Submitting: A Day in the Life of A Blind Writer, Essay 24 of #52essays2017

Black Static cover.Yesterday I sent off a story–a rather sick and twisted tale that has disturbed the dreams of more than one workshop companion–to a reputable UK horror magazine using Submittable. If you’re not a writer, Submittable may be new to you, but if you are a writer, you can hardly avoid it these days. Submittable is the online hub of submitting work for journals, magazines, even fellowships. I’ve used it many times and have always been so happy and grateful that it exists.

Submitting electronically makes it possible for writers who are blind to participate in the vital, if often painful, act of submitting work without sighted help.

So, while submitting “Beautiful Limbs” to Black Static yesterday, I was aghast to find that, according to my screen reader, there was no button to choose a file or browse for one. In other words, I suddenly could not attach my story. And for those non-screen reader users, buttons are usually pretty accessible. I cursed and then asked Alabaster to mouse click the damn thing for me, and took it from there–the “submit” button was still accessible.

Then, as is becoming my habit, I wrote a note to the tech support at Submittable telling them about the problem and offering to help test any changes, a typical example of how I reach out in the face of such difficulties:

Hello,

I am a blind writer and have used Submittable many times for submitting in the past (and also as a member of the editorial review board for Newtown Literary), and today is the first time I’ve not been able to attach a file. My sighted partner had to click the “choose file” button, which did not appear to my screen reader Jaws in Firefox, though the “submit” button showed up fine. Usually such buttons are no problem at all…

Please let me know if I can be of any further service, and feel free to have your developers reach out with any questions, or if they would like me to test anything out for them.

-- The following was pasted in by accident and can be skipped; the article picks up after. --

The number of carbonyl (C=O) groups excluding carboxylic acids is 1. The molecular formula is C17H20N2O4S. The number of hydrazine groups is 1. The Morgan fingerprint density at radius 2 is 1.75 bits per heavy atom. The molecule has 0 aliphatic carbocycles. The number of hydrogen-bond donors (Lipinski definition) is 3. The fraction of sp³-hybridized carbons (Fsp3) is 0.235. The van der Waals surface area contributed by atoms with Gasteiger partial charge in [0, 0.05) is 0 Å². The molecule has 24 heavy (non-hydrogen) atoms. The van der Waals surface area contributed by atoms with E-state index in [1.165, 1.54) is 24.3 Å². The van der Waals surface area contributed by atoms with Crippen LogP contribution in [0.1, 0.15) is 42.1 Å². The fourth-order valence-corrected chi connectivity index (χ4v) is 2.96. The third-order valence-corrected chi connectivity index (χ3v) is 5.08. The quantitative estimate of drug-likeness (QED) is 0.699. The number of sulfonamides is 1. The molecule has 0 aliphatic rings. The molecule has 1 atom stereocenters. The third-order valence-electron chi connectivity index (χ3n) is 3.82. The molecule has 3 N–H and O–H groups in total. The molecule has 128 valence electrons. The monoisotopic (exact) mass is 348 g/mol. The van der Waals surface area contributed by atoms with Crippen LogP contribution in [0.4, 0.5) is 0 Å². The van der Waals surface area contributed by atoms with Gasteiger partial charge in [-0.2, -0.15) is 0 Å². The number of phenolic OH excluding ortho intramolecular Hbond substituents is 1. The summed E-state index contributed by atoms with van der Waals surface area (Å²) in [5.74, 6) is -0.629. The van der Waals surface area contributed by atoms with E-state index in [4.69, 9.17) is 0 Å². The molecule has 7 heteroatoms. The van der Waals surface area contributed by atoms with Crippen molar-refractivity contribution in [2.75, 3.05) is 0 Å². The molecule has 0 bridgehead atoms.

Sincerely,

Leona

Happily, Submittable is awesome and I received an email within a couple hours:

Hello Leona,

Thank you for letting us know. We’ll get this fixed asap. I’ve also let our development team know about your kind offer to help them test the system. I’ll be back in touch when I get word of a fix.

Thanks again! Best,

Laurie

Although I always offer to help developers test their systems, I’ve only received a taker once before, and that from the premiere screen writing software Final Draft, with whom I’m working as a beta tester, which is super. It’s just kind of sad that most of the time developers do not take me up on my offer. Why not? Hubris? That’s my guess until some one of them explains it otherwise….

I try really hard not to get frustrated by these encounters with lack of accessibility in the writing community, but it’s hard.

I recently filled out an extensive application for the PEN Center Emerging Voices Fellowship, where several of the menus–age, gender, race, etc.–were not accessible, another frustrating case, as combo boxes and drop-down menus are usually very accessible. So I let Submittable tech support know, and asked Alabaster to take care of these, as the deadline was strict, and there was no time to wait around for a fix.

I also had him choose “Other” in the race box, so that I could type in, “I feel it is important to state that although I am white, I experience many challenges because of my blindness.” Disability is rarely included in statements of diversity, though I think that is changing.

Because the Emerging voices Fellowship is meant to help out traditionally unheard voices, I was able to press the issue further, into the short answers. For example, to the question “Explain why you think you are locked out of the literary establishment,” I wrote:

I have a degenerative eye disease, which means that I’ve occupied pretty much every notch on the sight blindness continuum, but oddly, as my sight has decreased, the technology that gives me access to new books, journals, electronic submissions–in short all the things that are vital to a budding writing career–has flourished. Still, there’s a long way to go. even in this application, there are a few dropdown menus that are not accessible and for which I will need help before submitting. I run into such difficulties often, and I try to let web developers know, but if I picked every accessibility fight, I would hardly have time to write. Thus, in a very practical way, I have been, and often still am, locked out of the literary establishment.

Tin House cover.Up until very recently, it was virtually impossible for me to gain access in a timely fashion to contemporary literature. This is part of the reason that I stuck close to the Early Modern Period in graduate school. Through my twenties and thirties, almost nothing was available to me, and now I am surprised when I cannot get ahold of a new book. This is wonderful, but I feel I have a lot of catching up to do with regards contemporary literature.